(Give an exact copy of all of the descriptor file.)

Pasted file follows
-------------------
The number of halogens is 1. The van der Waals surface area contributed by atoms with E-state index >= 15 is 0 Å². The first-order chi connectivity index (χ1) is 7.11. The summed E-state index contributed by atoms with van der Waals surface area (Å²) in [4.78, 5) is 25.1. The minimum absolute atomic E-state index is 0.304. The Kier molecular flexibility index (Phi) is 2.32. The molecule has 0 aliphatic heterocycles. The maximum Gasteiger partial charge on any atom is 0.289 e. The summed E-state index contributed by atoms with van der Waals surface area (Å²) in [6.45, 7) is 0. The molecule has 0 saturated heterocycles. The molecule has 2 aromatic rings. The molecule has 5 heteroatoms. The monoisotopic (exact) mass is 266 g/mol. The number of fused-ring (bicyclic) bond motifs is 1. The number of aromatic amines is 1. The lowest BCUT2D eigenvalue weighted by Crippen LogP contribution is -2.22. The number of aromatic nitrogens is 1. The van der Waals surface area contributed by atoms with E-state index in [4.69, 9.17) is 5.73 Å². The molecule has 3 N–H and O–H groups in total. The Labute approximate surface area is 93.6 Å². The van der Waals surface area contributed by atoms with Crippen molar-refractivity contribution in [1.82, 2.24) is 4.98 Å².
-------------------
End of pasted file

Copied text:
The number of halogens is 1. The van der Waals surface area contributed by atoms with E-state index >= 15 is 0 Å². The first-order chi connectivity index (χ1) is 7.11. The summed E-state index contributed by atoms with van der Waals surface area (Å²) in [4.78, 5) is 25.1. The minimum absolute atomic E-state index is 0.304. The Kier molecular flexibility index (Phi) is 2.32. The molecule has 0 aliphatic heterocycles. The maximum Gasteiger partial charge on any atom is 0.289 e. The summed E-state index contributed by atoms with van der Waals surface area (Å²) in [6.45, 7) is 0. The molecule has 0 saturated heterocycles. The molecule has 2 aromatic rings. The molecule has 5 heteroatoms. The monoisotopic (exact) mass is 266 g/mol. The number of fused-ring (bicyclic) bond motifs is 1. The number of aromatic amines is 1. The lowest BCUT2D eigenvalue weighted by Crippen LogP contribution is -2.22. The number of aromatic nitrogens is 1. The van der Waals surface area contributed by atoms with E-state index in [4.69, 9.17) is 5.73 Å². The molecule has 3 N–H and O–H groups in total. The Labute approximate surface area is 93.6 Å². The van der Waals surface area contributed by atoms with Crippen molar-refractivity contribution in [1.82, 2.24) is 4.98 Å².